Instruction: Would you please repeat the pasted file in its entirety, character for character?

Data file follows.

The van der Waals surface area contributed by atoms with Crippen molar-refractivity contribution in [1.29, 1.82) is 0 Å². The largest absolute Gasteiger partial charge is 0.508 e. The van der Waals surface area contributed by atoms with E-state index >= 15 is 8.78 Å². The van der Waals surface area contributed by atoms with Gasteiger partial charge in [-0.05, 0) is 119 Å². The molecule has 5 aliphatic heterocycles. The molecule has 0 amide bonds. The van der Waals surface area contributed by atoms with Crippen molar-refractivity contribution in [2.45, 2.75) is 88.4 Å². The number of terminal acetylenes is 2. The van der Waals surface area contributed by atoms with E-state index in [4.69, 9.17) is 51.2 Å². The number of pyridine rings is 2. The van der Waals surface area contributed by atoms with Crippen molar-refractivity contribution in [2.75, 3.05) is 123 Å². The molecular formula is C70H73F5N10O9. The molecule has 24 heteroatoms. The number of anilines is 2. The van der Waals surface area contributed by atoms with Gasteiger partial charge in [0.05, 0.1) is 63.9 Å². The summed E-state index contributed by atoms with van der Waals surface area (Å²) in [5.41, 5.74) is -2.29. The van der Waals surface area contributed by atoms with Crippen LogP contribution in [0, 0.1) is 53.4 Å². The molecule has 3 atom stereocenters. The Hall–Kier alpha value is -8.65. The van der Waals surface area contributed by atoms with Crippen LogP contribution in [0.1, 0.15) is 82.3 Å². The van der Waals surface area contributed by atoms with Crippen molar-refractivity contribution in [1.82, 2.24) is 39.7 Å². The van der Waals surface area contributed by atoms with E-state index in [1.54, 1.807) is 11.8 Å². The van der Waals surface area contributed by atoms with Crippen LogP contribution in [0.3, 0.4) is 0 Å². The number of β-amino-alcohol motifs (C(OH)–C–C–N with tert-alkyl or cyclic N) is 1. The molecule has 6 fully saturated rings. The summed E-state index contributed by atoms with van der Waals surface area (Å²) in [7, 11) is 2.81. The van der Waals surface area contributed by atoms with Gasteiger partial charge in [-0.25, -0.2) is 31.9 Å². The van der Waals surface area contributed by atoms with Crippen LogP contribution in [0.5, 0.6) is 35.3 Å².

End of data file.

The van der Waals surface area contributed by atoms with Crippen molar-refractivity contribution in [1.29, 1.82) is 0 Å². The largest absolute Gasteiger partial charge is 0.508 e. The van der Waals surface area contributed by atoms with E-state index >= 15 is 8.78 Å². The van der Waals surface area contributed by atoms with Gasteiger partial charge in [-0.05, 0) is 119 Å². The molecule has 5 aliphatic heterocycles. The molecule has 0 amide bonds. The van der Waals surface area contributed by atoms with Crippen molar-refractivity contribution in [2.45, 2.75) is 88.4 Å². The number of terminal acetylenes is 2. The van der Waals surface area contributed by atoms with E-state index in [4.69, 9.17) is 51.2 Å². The number of pyridine rings is 2. The van der Waals surface area contributed by atoms with Crippen molar-refractivity contribution in [2.75, 3.05) is 123 Å². The molecular formula is C70H73F5N10O9. The molecule has 24 heteroatoms. The number of anilines is 2. The van der Waals surface area contributed by atoms with Gasteiger partial charge in [0.05, 0.1) is 63.9 Å². The summed E-state index contributed by atoms with van der Waals surface area (Å²) in [5.41, 5.74) is -2.29. The van der Waals surface area contributed by atoms with Crippen LogP contribution in [0, 0.1) is 53.4 Å². The molecule has 3 atom stereocenters. The Hall–Kier alpha value is -8.65. The van der Waals surface area contributed by atoms with Crippen LogP contribution in [0.1, 0.15) is 82.3 Å². The van der Waals surface area contributed by atoms with Crippen molar-refractivity contribution in [1.82, 2.24) is 39.7 Å². The van der Waals surface area contributed by atoms with E-state index in [1.54, 1.807) is 11.8 Å². The van der Waals surface area contributed by atoms with Crippen LogP contribution in [0.3, 0.4) is 0 Å². The number of β-amino-alcohol motifs (C(OH)–C–C–N with tert-alkyl or cyclic N) is 1. The molecule has 6 fully saturated rings. The summed E-state index contributed by atoms with van der Waals surface area (Å²) in [7, 11) is 2.81. The van der Waals surface area contributed by atoms with Gasteiger partial charge in [-0.25, -0.2) is 31.9 Å². The van der Waals surface area contributed by atoms with Crippen LogP contribution in [0.5, 0.6) is 35.3 Å².